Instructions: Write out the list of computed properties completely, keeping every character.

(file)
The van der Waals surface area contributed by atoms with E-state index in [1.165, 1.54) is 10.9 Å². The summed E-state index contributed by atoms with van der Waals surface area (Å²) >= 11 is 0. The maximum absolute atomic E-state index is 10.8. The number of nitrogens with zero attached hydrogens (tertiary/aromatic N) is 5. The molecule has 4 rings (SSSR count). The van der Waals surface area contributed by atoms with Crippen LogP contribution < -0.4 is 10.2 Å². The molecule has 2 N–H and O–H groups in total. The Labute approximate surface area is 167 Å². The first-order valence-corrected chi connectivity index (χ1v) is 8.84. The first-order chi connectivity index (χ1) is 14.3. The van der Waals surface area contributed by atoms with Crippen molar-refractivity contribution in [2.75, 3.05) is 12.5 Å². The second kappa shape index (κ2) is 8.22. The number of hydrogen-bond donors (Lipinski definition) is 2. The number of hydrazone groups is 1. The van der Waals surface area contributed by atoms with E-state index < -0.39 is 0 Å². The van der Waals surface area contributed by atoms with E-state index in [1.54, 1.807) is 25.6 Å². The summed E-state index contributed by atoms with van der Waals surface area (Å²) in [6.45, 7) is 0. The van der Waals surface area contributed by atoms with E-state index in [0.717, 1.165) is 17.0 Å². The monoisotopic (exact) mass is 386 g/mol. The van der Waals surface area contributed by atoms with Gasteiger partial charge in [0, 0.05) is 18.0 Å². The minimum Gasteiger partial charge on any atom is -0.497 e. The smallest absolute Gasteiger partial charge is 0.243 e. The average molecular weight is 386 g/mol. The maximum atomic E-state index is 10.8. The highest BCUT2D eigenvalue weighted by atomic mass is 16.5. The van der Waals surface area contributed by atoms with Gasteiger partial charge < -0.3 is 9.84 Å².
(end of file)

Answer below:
The van der Waals surface area contributed by atoms with E-state index in [1.165, 1.54) is 10.9 Å². The summed E-state index contributed by atoms with van der Waals surface area (Å²) >= 11 is 0. The maximum absolute atomic E-state index is 10.8. The number of nitrogens with zero attached hydrogens (tertiary/aromatic N) is 5. The molecule has 4 rings (SSSR count). The van der Waals surface area contributed by atoms with Crippen LogP contribution < -0.4 is 10.2 Å². The molecule has 2 N–H and O–H groups in total. The Labute approximate surface area is 167 Å². The first-order valence-corrected chi connectivity index (χ1v) is 8.84. The first-order chi connectivity index (χ1) is 14.3. The van der Waals surface area contributed by atoms with Crippen molar-refractivity contribution in [2.75, 3.05) is 12.5 Å². The second kappa shape index (κ2) is 8.22. The number of hydrogen-bond donors (Lipinski definition) is 2. The number of hydrazone groups is 1. The van der Waals surface area contributed by atoms with E-state index < -0.39 is 0 Å². The van der Waals surface area contributed by atoms with E-state index in [1.54, 1.807) is 25.6 Å². The summed E-state index contributed by atoms with van der Waals surface area (Å²) in [6.45, 7) is 0. The van der Waals surface area contributed by atoms with E-state index in [0.717, 1.165) is 17.0 Å². The monoisotopic (exact) mass is 386 g/mol. The van der Waals surface area contributed by atoms with Gasteiger partial charge in [0, 0.05) is 18.0 Å². The minimum Gasteiger partial charge on any atom is -0.497 e. The smallest absolute Gasteiger partial charge is 0.243 e. The average molecular weight is 386 g/mol. The maximum atomic E-state index is 10.8. The highest BCUT2D eigenvalue weighted by atomic mass is 16.5. The van der Waals surface area contributed by atoms with Gasteiger partial charge < -0.3 is 9.84 Å².